A system setup to bring home the experience of live music
“OMG, who says a great high end system can’t replicate the live concert experience?” asked a good friend who happens to edit a highly respected webzine on high end audio. I had just spent 6 hours dialing in his reference system and adding in an important missing element. “Technically, it’s like standing at the microphone tree listening to the exact perspective the luckiest person on the planet might hear, but who am I to argue?” The point is, what we were hearing was shockingly good, incredibly vivid, a 3D sonic picture of a real event with dimension, air, scale. Closest thing to live, minus the smell of burning hemp, whatever causes your shoes to stick to the pavement and uncomfortable stadium seating.
Here we are in an historic summer, the anniversary of The Summer of Love and the music industry has come full circle. In the early days of rock and pop, groups toured around the world if they were that big, across the country if they were slightly less so and from town to town if they weren’t that “so”. They toured to get their music in front of their fans, they toured to establish cred, they toured because it was what real musicians did and they loved playing their songs in front of real adoring crowds.
Fast forward to this year and, largely as the result of the death of a legitimate music industry that actually paid musicians for creating and recording great songs, great artists are back touring again. Fans win, musicians sort of win once they buy back into working live in front of crowds and once again concert venues all over the world are ringing to the live sounds of classic acts, many of whom we haven’t had access to for a couple decades. But what happens when you get home?
Mostly, it’s a pale impression of the liveness you just experienced at the concert. So, you turn it up hoping to capture some of the energy, except that most of the time it just gets louder and worse. So why was my friend Jeff sucking oxygen as he listened, just trying to take in the hyper realistic enormity of it all and yet, most of us wind up hearing thin, thrashy, sound that pretty much just gets more annoying the louder we turn it up?
Because most systems aren’t conceived of and executed to try to pull off the real deal. And I hate to say it because some of them are the nicest people, but this goes trebly so for audiophiles. Set-up is critical, learn how to do it and you will wind up with sound that is hundreds of times better sounding than the same system in the same room not truly dialed-in. Great gear that can really pull off the truly transparent thing—versus sweetly romantic, dynamically limited polite-sounding gear that sounds pretty on certain types of music but can’t replicate the scale and vastness of live music, nor transform into richly intimate venues at the tap of a play button. Using awful sounding, compressed-sounding music streamers guarantees you won’t be able to get there—people keep telling me I just haven’t heard a good one yet, with which I agree. I hope there is one, I just have yet to experience it. Get greedy people, ask for it, hell, demand it ALL.
And the one missing ingredient missing from almost all systems is lack of true low bass at a level associated with the real thing. I’m talking about the stuff you feel when you stand up for the encore. Liberty DeVito’s kick drum concussing your sternum, (or Ginger Baker’s a couple years ago when Cream toured, or…fill in your favorite great rock drummer). Great live sound compresses the air in your lungs, even at the much more modest levels we hear at a modern show. It vibrates through the aluminum and plastic stadium seats. These aural cues are the stuff you feel, the stuff that has you talking (way too loud) in the parking lot, or the car ride after.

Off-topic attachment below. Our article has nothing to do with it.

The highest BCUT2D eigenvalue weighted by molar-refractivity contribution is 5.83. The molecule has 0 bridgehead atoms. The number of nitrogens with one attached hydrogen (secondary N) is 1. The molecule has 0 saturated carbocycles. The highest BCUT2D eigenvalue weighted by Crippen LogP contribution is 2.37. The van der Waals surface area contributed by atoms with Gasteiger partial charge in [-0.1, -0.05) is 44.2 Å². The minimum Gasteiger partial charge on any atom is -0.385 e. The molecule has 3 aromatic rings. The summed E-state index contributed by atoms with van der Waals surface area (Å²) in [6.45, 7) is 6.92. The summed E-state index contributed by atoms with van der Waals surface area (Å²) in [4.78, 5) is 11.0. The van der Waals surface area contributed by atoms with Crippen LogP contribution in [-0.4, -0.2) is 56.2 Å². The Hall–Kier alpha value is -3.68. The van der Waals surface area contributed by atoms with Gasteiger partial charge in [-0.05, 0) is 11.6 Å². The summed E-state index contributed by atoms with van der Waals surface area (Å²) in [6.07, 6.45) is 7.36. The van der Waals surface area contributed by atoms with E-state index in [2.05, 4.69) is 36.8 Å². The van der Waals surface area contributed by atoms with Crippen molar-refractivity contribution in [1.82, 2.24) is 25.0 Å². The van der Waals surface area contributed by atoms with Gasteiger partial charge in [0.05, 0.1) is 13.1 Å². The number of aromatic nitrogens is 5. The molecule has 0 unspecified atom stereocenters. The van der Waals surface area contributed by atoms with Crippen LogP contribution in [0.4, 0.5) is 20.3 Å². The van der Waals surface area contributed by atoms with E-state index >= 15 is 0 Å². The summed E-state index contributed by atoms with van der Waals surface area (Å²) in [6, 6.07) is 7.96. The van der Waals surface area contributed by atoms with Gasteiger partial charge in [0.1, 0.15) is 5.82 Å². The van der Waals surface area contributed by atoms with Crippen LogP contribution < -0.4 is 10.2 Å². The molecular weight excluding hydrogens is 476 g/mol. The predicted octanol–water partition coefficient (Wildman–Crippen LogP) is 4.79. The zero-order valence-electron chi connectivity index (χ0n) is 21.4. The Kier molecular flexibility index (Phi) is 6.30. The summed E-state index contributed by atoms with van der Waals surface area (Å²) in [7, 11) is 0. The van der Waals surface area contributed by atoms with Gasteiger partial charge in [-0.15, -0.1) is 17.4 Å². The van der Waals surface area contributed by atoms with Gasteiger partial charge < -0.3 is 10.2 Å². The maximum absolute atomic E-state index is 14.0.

So what was missing from my friend’s seriously holy-crap-how-much-did-this-system-cost expensive (we’re talking about more than a Porsche GT-3 and, no, you don’t have to spend this much to get the experience—the speakers were $20,000 a pair that in the context of this system were a bargain)? In this particular instance, a stereo pair of REL 212SE’s provided all the deep bass and air compression any sane person could have handled. Huge, concussive deep bass wavefronts rolled effortlessly from these relatively modest cabinets. Percussive when called upon, delicately conveying the vastness of Wembley Stadium when asked. Hey, with cabinets standing at around 32” tall given the insanely large, heavy and expensive amps used in the system, these were pretty sane on the “are-you-crazy?” scale. And at $8,000/pair an outright bargain since, in his words, they provided a “roughly 500 times the original” improvement at less than 10% his existing system’s cost.
Naturally, everything is a matter of scale, for someone living in a relatively modest 2 BR/1BA home this would be an obsessive extravagance. A reasonably balanced $2,000-5,000 pair of main speakers and a pair of REL T/9i might get that system close enough to get a big chunk of the action at a fraction of the price. The point is simply that the missing link, the connection to the addictive liveness we all seek is perfectly blended, fast, pistonic deep bass. Go out, hear it live, then come home and hear it–feel it– live all over again at home.